Supreme Court nominee Amy Coney Barrett says in remarks prepared for her four-day confirmation hearing, set to begin Monday, that as a judge she seeks to "reach the result required by the law, whatever my own preferences might be." The Supreme Court will shift to the right, with a 6-3 conservative majority, if Barrett is confirmed to replace the late liberal Justice Ruth Bader Ginsburg. The change could result in rulings to curtail abortion rights, invalidate ObamaCare, expand gun rights, and uphold voting restrictions pushed by Republicans. Democrats are opposing her, noting that millions of votes have already been cast and arguing that the winner of the Nov. 3 election should appoint the next justice. Sen. Kamala Harris (D-Calif.), the Democratic vice presidential nominee, will be among the Democrats on the Senate Judiciary Committee to question Barrett.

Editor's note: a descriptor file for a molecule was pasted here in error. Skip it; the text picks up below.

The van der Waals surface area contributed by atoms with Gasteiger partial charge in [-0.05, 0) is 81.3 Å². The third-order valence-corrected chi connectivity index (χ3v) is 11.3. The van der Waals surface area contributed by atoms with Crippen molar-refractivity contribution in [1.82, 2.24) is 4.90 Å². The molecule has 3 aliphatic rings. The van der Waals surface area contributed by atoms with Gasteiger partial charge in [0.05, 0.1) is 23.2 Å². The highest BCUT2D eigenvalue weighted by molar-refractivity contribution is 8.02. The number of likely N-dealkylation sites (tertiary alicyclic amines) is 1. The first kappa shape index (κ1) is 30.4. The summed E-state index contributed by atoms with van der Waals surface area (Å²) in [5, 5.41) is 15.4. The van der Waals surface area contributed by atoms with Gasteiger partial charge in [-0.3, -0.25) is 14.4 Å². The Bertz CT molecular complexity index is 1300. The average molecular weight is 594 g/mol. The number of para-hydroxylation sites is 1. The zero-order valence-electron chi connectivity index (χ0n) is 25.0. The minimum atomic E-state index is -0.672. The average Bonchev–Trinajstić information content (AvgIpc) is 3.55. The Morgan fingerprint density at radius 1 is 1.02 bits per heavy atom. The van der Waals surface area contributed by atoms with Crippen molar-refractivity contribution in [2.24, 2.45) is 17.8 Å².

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Reuters The New York Times

3. White House regroups after both parties reject coronavirus relief proposal

White House Chief of Staff Mark Meadows and Treasury Secretary Steven Mnuchin sent a letter Sunday urging Congress to redirect $130 billion in unused Paycheck Protection Program funding while negotiations continue on broader new coronavirus relief. The appeal came after members of both parties rejected the administration's new $1.8 trillion stimulus proposal. House Speaker Nancy Pelosi (D-Calif.) told fellow House Democrats in a letter on Sunday that negotiations with the White House on a new round of coronavirus relief remained at an impasse. Pelosi said Trump's $1.8 trillion proposal was "grossly inadequate," partly because it did not include the $75 billion and a new national plan for testing, tracing, and virus treatment that Democrats have demanded.